Summary of Splinternet

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Recommendation

The 1940s military industrial complex and the Cold War spawned innovations that became the foundation of today’s information society. The United States government had a role in developing computer screens, the Internet and the venture capital industry, all as part of military efforts. Communications consultant Scott Malcomson’s slim volume spells out this little-known history. Essentially, he writes, the government guided the development of the computer age for decades. getAbstract recommends his compelling overview and fascinating anecdotes to students, entrepreneurs, investors and policy makers who will benefit from this overlooked story’s rich information on where the Internet came from and cautionary notes about where it’s going.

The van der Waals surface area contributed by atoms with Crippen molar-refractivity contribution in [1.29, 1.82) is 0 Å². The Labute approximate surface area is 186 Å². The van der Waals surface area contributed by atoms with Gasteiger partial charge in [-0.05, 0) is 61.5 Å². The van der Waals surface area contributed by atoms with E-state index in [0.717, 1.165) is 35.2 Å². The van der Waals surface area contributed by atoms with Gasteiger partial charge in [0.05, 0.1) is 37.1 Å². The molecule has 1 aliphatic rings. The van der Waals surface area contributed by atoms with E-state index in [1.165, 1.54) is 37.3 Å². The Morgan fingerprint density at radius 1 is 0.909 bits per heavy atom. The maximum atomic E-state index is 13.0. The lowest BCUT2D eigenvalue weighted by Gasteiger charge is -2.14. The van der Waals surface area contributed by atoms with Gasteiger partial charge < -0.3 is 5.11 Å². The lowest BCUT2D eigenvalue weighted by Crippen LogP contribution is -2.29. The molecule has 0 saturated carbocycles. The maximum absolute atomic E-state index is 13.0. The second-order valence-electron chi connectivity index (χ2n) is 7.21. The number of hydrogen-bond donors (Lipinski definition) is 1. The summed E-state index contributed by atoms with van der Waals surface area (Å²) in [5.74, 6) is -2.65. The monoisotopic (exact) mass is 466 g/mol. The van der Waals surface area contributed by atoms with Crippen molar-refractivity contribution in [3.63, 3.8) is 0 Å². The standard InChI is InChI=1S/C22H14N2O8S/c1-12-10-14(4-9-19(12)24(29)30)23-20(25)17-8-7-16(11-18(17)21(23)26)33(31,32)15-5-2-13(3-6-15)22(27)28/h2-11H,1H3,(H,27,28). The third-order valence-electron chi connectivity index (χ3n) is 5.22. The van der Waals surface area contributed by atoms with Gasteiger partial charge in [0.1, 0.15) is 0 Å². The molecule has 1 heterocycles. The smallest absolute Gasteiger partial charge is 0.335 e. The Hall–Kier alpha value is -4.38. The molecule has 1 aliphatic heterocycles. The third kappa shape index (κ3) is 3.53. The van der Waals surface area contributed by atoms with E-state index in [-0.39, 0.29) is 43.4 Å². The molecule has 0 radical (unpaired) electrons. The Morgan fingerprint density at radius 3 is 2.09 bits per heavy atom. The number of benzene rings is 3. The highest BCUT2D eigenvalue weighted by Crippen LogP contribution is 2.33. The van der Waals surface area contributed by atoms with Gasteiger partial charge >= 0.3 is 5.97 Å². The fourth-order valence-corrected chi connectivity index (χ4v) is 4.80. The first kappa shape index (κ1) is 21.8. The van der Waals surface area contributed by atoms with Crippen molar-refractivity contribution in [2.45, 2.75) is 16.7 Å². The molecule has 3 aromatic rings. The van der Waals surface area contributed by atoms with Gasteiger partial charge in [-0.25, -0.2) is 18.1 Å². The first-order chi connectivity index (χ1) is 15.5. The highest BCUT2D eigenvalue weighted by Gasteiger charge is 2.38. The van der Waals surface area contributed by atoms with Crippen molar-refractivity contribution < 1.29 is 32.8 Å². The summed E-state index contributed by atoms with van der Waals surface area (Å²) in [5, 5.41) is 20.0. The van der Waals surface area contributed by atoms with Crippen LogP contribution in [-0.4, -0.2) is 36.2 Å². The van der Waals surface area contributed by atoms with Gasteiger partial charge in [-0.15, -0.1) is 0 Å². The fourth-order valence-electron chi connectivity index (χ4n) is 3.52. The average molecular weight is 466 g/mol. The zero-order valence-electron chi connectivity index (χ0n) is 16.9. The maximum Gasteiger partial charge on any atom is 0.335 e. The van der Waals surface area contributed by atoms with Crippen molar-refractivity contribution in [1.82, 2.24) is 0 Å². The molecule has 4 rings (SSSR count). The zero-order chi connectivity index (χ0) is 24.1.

In this summary, you will learn

  • Why the US government guided the development of computers,
  • How government requirements led to the first version of the Internet as a Cold War defense system and
  • How Silicon Valley later rebelled.
 

About the Author

Communications and political risk consultant Scott Malcomson wrote four previous books and served as foreign editor of The New York Times Magazine from 2004 to 2011.

 

Summary

Wartime Roots
The Internet first took root in the US war machine. Government projects tracing to World War I created computers, the World Wide Web and the first computer screens, which developers built to show radar signals tracking enemy planes. In the late 1960s, however, the underlying...

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